Camila da Luz Eltchechem1, Jéssica Wouk2, Luiz Augusto da Silva3*
Department of Physical Education, Guairacá College, Midwest State University -UNICENTRO, Guarapuava, Brazil
*Corresponding author: Luiz Augusto da Silva, Department of Physical Education, Guairacá College, Midwest State University-UNICENTRO Guarapuava, Brazil. Tel: +554236222000; Email firstname.lastname@example.org
Received Date: 10 September, 2018; Accepted Date: 29 September, 2018; Published Date: 9 October, 2018
Cerebellar diseases and disturbs cause speed, amplitude and strength deficiency. Among cerebellar dysfunctions, the spinocerebellar ataxia is a pathology characterized by the presence of progressive cerebellar ataxia. Spinocerebellar ataxia has as its initial clinic manifestations the deterioration of equilibrium and coordination, beyond eye disturbances, progressive postural oscillation associated with dysarthria, dysphagia and pyramidal and extrapyramidal signs. Cerebellar ataxias are caused by a cerebellum disorder and its connections, which may be attributed by root causes in the cases of congenital and hereditary ataxias. This review brings a brief historical perspective about cerebellar functions and in addition, a discussion about a specific cerebellar dysfunction, spinocerebellar ataxia, emphasizing its physiology to a better comprehension of the disease, its clinic and the several types of this pathology.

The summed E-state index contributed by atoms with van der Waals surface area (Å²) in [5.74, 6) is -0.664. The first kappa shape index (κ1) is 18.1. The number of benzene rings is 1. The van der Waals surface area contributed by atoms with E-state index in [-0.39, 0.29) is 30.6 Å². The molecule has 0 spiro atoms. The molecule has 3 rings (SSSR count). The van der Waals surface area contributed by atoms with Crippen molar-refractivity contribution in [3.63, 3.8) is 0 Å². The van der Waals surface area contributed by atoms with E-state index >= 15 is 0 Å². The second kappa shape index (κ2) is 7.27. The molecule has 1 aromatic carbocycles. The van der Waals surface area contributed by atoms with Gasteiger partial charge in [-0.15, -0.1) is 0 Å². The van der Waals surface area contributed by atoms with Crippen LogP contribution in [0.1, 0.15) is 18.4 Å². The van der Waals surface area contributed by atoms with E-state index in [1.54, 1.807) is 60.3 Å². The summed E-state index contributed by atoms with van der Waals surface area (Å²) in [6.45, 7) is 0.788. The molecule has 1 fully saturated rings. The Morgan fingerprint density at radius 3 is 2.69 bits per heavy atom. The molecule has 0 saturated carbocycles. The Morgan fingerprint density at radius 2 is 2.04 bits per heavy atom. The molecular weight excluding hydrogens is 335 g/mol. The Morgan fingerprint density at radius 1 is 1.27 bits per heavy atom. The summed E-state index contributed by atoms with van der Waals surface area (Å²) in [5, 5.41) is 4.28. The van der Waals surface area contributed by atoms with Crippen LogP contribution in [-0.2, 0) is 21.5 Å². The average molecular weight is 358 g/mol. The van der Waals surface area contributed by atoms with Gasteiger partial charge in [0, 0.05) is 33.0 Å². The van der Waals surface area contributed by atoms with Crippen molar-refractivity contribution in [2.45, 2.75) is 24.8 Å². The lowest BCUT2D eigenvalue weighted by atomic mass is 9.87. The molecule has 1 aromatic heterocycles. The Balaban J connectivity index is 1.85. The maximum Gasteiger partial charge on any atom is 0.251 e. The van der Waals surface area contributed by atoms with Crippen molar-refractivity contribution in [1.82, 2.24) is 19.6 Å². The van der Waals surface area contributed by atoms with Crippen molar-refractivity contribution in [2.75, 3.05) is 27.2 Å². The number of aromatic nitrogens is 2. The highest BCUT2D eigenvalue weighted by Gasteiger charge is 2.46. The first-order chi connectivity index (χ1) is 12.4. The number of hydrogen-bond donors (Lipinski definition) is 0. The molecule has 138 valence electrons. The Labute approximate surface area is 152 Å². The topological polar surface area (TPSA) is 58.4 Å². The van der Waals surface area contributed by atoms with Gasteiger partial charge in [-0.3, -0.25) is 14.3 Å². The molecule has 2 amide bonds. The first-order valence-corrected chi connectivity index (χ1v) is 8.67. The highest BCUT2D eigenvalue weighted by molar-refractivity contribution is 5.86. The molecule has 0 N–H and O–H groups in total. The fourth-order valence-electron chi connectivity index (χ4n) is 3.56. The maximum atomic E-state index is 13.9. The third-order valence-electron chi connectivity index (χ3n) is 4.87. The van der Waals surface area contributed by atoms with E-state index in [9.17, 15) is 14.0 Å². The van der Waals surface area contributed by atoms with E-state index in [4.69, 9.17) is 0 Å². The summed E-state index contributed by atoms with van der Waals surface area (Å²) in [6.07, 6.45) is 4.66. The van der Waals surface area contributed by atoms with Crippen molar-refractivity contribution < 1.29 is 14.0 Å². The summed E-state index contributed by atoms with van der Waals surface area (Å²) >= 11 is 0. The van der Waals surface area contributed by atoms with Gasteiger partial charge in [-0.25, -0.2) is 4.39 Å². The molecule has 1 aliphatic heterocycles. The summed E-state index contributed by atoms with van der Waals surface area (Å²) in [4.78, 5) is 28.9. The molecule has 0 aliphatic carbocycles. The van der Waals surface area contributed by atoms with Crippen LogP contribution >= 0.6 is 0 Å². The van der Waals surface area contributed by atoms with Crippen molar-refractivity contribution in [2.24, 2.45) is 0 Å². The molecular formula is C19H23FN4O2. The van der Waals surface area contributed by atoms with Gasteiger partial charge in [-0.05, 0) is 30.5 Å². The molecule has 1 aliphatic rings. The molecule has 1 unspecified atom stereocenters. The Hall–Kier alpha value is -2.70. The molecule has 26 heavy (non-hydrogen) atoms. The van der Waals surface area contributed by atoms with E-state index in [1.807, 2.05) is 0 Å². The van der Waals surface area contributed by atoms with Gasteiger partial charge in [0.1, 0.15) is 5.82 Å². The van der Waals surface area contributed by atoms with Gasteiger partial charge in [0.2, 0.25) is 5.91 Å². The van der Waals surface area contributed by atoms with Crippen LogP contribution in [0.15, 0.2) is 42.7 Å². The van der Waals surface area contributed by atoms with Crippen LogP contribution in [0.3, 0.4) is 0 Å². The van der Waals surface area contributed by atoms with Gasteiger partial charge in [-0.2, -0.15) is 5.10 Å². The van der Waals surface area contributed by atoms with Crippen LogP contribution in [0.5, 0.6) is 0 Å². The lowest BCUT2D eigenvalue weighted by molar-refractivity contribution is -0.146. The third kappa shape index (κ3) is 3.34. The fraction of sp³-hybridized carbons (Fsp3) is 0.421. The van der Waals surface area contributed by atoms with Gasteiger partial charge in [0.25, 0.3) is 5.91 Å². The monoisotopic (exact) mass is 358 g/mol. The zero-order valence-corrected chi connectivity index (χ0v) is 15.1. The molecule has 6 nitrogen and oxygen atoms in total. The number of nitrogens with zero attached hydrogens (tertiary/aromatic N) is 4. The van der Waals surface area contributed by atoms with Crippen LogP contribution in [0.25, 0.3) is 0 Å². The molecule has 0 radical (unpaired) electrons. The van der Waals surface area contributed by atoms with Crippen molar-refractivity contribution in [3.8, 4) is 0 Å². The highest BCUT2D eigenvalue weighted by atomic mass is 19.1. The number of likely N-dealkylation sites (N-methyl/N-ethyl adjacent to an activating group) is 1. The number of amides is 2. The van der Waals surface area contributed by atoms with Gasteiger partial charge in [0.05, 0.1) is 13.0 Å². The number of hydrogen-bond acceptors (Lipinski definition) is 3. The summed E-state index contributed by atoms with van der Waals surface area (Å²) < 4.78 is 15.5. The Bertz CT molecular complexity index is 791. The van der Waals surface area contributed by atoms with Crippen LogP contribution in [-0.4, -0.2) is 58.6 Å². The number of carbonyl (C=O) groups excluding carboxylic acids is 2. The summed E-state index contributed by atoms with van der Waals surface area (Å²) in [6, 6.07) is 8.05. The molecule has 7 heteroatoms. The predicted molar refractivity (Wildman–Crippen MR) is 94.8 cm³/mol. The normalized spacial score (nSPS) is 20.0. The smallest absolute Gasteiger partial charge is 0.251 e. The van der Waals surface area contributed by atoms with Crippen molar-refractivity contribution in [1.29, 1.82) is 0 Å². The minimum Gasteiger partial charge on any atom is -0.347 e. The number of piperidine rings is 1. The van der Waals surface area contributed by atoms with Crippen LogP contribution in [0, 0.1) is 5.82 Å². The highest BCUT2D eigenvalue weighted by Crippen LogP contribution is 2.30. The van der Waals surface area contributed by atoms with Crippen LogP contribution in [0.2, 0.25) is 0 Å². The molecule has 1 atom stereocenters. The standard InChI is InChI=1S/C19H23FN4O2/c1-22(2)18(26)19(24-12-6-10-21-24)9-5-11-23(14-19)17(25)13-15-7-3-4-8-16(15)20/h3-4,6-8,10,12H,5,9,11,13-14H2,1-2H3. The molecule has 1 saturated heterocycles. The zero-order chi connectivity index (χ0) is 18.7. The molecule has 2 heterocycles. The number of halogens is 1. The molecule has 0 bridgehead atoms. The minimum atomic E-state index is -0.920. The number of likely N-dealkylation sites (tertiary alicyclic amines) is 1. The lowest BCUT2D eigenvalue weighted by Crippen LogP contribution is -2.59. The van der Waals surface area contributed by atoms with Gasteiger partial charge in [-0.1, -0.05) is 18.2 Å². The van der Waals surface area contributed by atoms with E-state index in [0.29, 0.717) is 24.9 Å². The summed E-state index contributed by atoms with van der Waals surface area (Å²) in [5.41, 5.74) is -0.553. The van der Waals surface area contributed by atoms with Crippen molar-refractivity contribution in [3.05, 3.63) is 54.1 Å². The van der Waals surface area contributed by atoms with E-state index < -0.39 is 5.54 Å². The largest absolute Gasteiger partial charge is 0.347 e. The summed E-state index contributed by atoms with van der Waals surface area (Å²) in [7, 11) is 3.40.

2. Keywords: Ataxia; Cerebellum; Muscle Atrophy
Ataxia in the terminology of Greek origin means “out of control”. In medical terms “ataxia” refers to a disorder in the control of body posture, motor coordination, speech and eye movements. The term locomotor ataxia is being employed since the XIX century, often meaning “lack of motor coordination” . Cerebellar ataxias are caused by a cerebellum disorder and its connections, which may be attributed by root causes in the cases of congenital and hereditary ataxias .
This review brings a brief historical perspective about cerebellar functions and in addition, a discussion about a specific cerebellar dysfunction, spinocerebellar ataxia, emphasizing its physiology to a better comprehension of the disease, its clinic and the several types of this pathology.
2. Cerebellar Dysfunction
Studies of patients with cranial trauma since the First World War leaded to an initial understanding of cerebellum functionality. Holmes in 1917 performed detailed descriptions about cerebellar injuries, in which he attested that after the injury there were alterations in the patients’ ability of performing sequential complex and gentle movements .
Cerebellum presents great importance to Central Nervous System (CNS), since it performs interrelations and essential functions. The main functions of cerebellum involve the coordination of motor activity, equilibrium and muscular tonus [3,4]. In addition, cerebellum is a great integrator of information, as it receives upgrades all the time referring to spinal medulla activity and the ongoing movements. Cerebellum also coordinates a great number of afferent signs and alerts the appropriate motor centers to perform the necessary correlations in order to obtain a coordinated movement .